Halfway home and bonetired, Pope John Paul II brought an appeal for peace here Friday to a country bloodied by civil war, and an overture of brotherhood to Buddhist monks angry at his visit.
Looking wan and obviously sapped by an 11-hour flight from Australia, the 74-year-old pontiff took a 20-minute rest in a small church on his way in from the airport Friday afternoon.
Tens of thousands of people, many seeking shelter from the sun under bright umbrellas, lined the 22-mile route into the city, waving yellow and white flags from behind no-nonsense ranks of khaki-clad police. From his “Popemobile,” John Paul swept by temples of Sri Lanka’s Buddhist majority and past cows who are sacred to the large Hindu minority. About 7 percent of the people - about 1 million - are Roman Catholic.
With 15,000 police on pope duty, security was unprecedented in this island nation of 18 million, where violence is a fact of political life and a 12-year civil war has claimed more than 34,000 lives.
Addressing President Chandrika Kumaratunga and Sri Lankan notables in a welcoming ceremony at the downtown palace overlooking the placid Indian Ocean, the pope urged them to be “strong and persevering in efforts to find a just and peaceful solution to the ethnic conflict which has scarred the life of the nation in recent times.”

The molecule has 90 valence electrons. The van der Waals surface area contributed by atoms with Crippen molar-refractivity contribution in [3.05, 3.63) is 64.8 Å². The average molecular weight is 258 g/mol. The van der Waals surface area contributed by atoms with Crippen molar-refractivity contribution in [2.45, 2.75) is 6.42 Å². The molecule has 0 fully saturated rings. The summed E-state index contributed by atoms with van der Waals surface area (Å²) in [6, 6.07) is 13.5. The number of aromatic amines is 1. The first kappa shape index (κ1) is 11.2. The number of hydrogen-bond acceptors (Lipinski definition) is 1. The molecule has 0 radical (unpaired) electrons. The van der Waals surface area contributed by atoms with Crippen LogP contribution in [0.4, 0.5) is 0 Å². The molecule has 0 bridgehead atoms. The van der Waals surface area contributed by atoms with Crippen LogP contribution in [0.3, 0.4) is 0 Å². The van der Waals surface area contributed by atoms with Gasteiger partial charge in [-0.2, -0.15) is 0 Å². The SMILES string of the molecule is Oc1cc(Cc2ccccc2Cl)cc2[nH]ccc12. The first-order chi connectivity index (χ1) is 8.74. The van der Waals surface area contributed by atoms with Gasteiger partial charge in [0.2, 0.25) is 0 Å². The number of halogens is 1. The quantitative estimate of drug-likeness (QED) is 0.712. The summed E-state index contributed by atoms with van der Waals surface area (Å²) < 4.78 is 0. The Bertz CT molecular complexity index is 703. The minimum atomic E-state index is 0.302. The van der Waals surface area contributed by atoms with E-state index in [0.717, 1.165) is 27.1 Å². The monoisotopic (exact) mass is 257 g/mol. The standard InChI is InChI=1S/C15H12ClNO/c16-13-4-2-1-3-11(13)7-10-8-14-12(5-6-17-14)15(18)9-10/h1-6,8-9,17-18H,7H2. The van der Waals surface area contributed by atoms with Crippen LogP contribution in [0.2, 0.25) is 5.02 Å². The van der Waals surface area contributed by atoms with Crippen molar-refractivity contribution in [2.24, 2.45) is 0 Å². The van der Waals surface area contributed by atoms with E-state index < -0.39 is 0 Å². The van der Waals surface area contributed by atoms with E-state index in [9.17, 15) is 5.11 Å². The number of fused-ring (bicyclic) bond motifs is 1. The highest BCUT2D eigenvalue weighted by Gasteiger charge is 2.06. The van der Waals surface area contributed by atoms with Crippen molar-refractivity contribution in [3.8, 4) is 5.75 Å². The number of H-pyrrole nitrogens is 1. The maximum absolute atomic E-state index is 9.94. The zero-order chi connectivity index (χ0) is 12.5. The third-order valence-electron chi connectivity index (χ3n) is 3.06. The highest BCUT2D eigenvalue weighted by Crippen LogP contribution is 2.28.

Among the worshipers at a seaside Mass Saturday morning, at which John Paul will beatify a 17th-century missionary, will be several thousand ethnic Tamils - all Catholics - who have come to the capital from the guerrilla-controlled Jaffna peninsula in the north.
The Liberation Tigers of Tamil Eelam have been fighting since 1983 for a separate homeland for the Tamil minority of 3.2 million, who complain of discrimination by the majority Sinhalese.
A presidential candidate and more than 50 others died last year in a suicide bomb attack attributed to the Tigers, but the guerrillas have issued no threat against the pope. With the impending papal visit as a catalyst, the government and rebels agreed earlier this month to a truce.
Arriving to tropical sunshine after two chill, rainy days in Sydney, Australia, John Paul reached out to the island’s Buddhists. Some monks have protested John Paul’s description of Buddhism as “in large measure an atheistic system” in his best-selling book of reflections, “Crossing the Threshold of Peace.”